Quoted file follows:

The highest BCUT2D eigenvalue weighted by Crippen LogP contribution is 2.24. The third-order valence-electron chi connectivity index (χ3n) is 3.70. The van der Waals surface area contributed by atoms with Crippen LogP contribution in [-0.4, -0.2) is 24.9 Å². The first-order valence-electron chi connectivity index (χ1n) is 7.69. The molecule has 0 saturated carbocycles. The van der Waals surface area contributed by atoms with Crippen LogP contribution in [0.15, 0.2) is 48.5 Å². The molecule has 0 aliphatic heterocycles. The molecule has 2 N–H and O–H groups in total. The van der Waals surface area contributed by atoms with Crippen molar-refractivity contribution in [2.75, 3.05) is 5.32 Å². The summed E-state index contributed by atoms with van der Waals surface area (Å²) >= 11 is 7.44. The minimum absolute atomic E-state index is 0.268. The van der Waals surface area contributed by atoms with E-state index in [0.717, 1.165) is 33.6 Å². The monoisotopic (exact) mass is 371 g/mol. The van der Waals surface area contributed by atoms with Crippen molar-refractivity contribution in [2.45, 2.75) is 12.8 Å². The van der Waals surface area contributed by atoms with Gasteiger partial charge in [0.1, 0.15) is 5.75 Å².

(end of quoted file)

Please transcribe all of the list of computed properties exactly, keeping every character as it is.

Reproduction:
The highest BCUT2D eigenvalue weighted by Crippen LogP contribution is 2.24. The third-order valence-electron chi connectivity index (χ3n) is 3.70. The van der Waals surface area contributed by atoms with Crippen LogP contribution in [-0.4, -0.2) is 24.9 Å². The first-order valence-electron chi connectivity index (χ1n) is 7.69. The molecule has 0 saturated carbocycles. The van der Waals surface area contributed by atoms with Crippen LogP contribution in [0.15, 0.2) is 48.5 Å². The molecule has 0 aliphatic heterocycles. The molecule has 2 N–H and O–H groups in total. The van der Waals surface area contributed by atoms with Crippen molar-refractivity contribution in [2.75, 3.05) is 5.32 Å². The summed E-state index contributed by atoms with van der Waals surface area (Å²) >= 11 is 7.44. The minimum absolute atomic E-state index is 0.268. The van der Waals surface area contributed by atoms with E-state index in [0.717, 1.165) is 33.6 Å². The monoisotopic (exact) mass is 371 g/mol. The van der Waals surface area contributed by atoms with Crippen molar-refractivity contribution in [2.45, 2.75) is 12.8 Å². The van der Waals surface area contributed by atoms with Gasteiger partial charge in [0.1, 0.15) is 5.75 Å².